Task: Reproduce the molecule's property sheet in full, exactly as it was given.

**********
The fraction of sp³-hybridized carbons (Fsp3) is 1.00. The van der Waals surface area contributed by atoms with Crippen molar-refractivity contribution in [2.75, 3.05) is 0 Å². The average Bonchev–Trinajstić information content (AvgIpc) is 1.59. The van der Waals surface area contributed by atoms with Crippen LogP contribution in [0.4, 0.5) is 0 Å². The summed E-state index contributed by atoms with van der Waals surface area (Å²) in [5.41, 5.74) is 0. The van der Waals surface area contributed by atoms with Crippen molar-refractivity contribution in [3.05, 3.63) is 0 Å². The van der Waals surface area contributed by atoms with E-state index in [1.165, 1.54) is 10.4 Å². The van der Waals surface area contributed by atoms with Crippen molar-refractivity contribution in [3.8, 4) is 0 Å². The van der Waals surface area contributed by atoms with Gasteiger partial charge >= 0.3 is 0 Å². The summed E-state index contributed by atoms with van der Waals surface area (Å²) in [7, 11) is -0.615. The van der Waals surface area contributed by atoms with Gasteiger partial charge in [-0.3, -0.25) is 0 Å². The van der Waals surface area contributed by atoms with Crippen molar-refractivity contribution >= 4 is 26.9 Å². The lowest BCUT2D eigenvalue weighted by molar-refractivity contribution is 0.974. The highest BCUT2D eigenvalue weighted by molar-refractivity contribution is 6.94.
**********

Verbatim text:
The fraction of sp³-hybridized carbons (Fsp3) is 1.00. The van der Waals surface area contributed by atoms with Crippen molar-refractivity contribution in [2.75, 3.05) is 0 Å². The average Bonchev–Trinajstić information content (AvgIpc) is 1.59. The van der Waals surface area contributed by atoms with Crippen LogP contribution in [0.4, 0.5) is 0 Å². The summed E-state index contributed by atoms with van der Waals surface area (Å²) in [5.41, 5.74) is 0. The van der Waals surface area contributed by atoms with Crippen molar-refractivity contribution in [3.05, 3.63) is 0 Å². The van der Waals surface area contributed by atoms with E-state index in [1.165, 1.54) is 10.4 Å². The van der Waals surface area contributed by atoms with Crippen molar-refractivity contribution in [3.8, 4) is 0 Å². The van der Waals surface area contributed by atoms with Gasteiger partial charge >= 0.3 is 0 Å². The summed E-state index contributed by atoms with van der Waals surface area (Å²) in [7, 11) is -0.615. The van der Waals surface area contributed by atoms with Gasteiger partial charge in [-0.3, -0.25) is 0 Å². The van der Waals surface area contributed by atoms with Crippen molar-refractivity contribution >= 4 is 26.9 Å². The lowest BCUT2D eigenvalue weighted by molar-refractivity contribution is 0.974. The highest BCUT2D eigenvalue weighted by molar-refractivity contribution is 6.94.